From one expedition to the next, Dan Clark and family set off for the Yukon

There is magic in the long days of summer, when a restless energy stirs us to get outside and soak up the sun. Be it paddling, pedalling, climbing or hiking, summer is a time for many of us to shake off our cobwebs and feel good about ourselves doing the stuff we like to do most. Whether it is an entire day at the lake, or a late evening mountain bike ride, summer just feels damn good.

As you head toward the poles, the intensity of summer increases and so do the possibilities. There is a magnetic pull to the north that draws animals, birds and people from afar to experience the wide arc of the sun that merely dips toward the horizon. I was hooked after my first trip to the “Land of the Midnight Sun”. Many a local proclaimed I would be back, and they were right. Add in a handful of trips to the high latitudes sprinkled over two decades, and most would say I am well and truly hooked.

So it is fitting that I type this in the twilight at midnight as my family and I are en-route for another summer north of 60. There is a great deal of wild country to be found in the north where so few people live, and the thought of seeing caribou and musk-ox on the tundra has fuelled our imaginations. We have packed everything we will need for the summer into our ageing Honda Civic and lashed our canoe to the roof. It is quite a sight! The boat is a solid four feet longer than our car and thankfully boasts a better payload.

We are poised to step into the unknown from Yellowknife, NT on July 2 and will not see another traffic light, TV, or cell phone until the end of August. We will paddle across the east arm of the Great Slave Lake (whenever the wind allows – it could be 4 am or 11 pm). Then we will follow an ancient portage route from the Boreal forest into the tundra. And the remaining 650 km will be a mix of rivers and lakes mostly above tree-line with a few more portages thrown in. It will be adventure, freedom, and simplicity all thrown together into our most memorable eight weeks of our year. You can check in on our progress through the summer at:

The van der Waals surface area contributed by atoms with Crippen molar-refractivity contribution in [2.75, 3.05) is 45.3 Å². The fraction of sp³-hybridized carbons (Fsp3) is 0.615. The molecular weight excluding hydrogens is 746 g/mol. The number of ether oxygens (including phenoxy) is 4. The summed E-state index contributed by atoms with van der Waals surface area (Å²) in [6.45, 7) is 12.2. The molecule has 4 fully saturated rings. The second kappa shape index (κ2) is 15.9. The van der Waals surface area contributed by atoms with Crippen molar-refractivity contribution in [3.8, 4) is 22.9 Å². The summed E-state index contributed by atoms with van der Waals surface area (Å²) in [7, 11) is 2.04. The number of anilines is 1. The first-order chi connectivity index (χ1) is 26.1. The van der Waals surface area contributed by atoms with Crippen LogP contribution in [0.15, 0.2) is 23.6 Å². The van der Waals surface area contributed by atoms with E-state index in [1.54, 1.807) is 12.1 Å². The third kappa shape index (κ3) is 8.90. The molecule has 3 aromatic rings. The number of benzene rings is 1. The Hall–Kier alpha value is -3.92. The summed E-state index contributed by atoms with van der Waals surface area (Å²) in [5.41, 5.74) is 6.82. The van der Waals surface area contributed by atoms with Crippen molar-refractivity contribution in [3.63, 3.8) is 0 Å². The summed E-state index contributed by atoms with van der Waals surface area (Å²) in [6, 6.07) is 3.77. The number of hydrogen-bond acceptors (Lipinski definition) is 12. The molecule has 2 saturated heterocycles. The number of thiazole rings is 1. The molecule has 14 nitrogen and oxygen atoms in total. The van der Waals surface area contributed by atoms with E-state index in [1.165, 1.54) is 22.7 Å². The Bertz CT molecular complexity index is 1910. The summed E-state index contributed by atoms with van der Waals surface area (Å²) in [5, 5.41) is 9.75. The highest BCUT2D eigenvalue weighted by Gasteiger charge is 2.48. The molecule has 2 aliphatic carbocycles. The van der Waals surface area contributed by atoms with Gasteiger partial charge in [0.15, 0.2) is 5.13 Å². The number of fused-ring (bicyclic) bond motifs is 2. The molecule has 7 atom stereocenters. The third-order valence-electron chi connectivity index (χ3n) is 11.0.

The last time we were in a similar situation was 18 months ago in the Patagonian twilight of the Austral summer. I can distinctly remember the saltiness of the air, the low angle of the midnight sun, and the sound of the wind. On that December day our family was set to begin an eight month cycling trip north to Bolivia, travelling by bike in a landscape and culture new to us. As a parent who had dragged my family as close to Antarctica as we could get, I was nervous. I questioned everything about the venture that I had spent months planning. I questioned my sanity. But the familiar long days of summer buoyed my spirits, and gave me the extra energy to pedal into the unknown. I am glad we did, because in those long summer days we discovered the freedom of a bike and an open itinerary and a wonderful family of cyclists from around the globe who are living their dreams. See the film “Familia Ciclista” about the trip at:

Summer is the time to sleep less and do more. It is the time to tackle the adventure that you have always dreamed of, to spend more time outside, to go somewhere far away, or to camp in your back yard. Feel the energy of the season and you will be amazed at what you can accomplish, and be rewarded by your discoveries.